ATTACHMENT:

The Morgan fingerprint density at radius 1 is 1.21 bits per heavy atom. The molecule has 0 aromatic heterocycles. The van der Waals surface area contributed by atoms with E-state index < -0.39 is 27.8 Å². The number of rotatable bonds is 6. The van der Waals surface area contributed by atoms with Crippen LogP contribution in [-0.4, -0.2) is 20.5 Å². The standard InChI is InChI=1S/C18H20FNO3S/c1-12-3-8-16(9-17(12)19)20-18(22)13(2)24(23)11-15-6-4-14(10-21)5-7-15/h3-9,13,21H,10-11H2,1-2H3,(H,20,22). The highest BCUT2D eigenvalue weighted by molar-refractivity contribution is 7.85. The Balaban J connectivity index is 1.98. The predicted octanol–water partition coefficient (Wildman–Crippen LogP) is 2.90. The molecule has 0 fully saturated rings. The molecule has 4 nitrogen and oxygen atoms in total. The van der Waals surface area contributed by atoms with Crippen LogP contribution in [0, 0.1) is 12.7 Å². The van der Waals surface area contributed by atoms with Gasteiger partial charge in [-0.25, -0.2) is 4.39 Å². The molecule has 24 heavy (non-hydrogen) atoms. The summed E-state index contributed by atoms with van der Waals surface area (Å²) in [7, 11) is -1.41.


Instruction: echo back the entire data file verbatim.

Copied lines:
The Morgan fingerprint density at radius 1 is 1.21 bits per heavy atom. The molecule has 0 aromatic heterocycles. The van der Waals surface area contributed by atoms with E-state index < -0.39 is 27.8 Å². The number of rotatable bonds is 6. The van der Waals surface area contributed by atoms with Crippen LogP contribution in [-0.4, -0.2) is 20.5 Å². The standard InChI is InChI=1S/C18H20FNO3S/c1-12-3-8-16(9-17(12)19)20-18(22)13(2)24(23)11-15-6-4-14(10-21)5-7-15/h3-9,13,21H,10-11H2,1-2H3,(H,20,22). The highest BCUT2D eigenvalue weighted by molar-refractivity contribution is 7.85. The Balaban J connectivity index is 1.98. The predicted octanol–water partition coefficient (Wildman–Crippen LogP) is 2.90. The molecule has 0 fully saturated rings. The molecule has 4 nitrogen and oxygen atoms in total. The van der Waals surface area contributed by atoms with Crippen LogP contribution in [0, 0.1) is 12.7 Å². The van der Waals surface area contributed by atoms with Gasteiger partial charge in [-0.25, -0.2) is 4.39 Å². The molecule has 24 heavy (non-hydrogen) atoms. The summed E-state index contributed by atoms with van der Waals surface area (Å²) in [7, 11) is -1.41.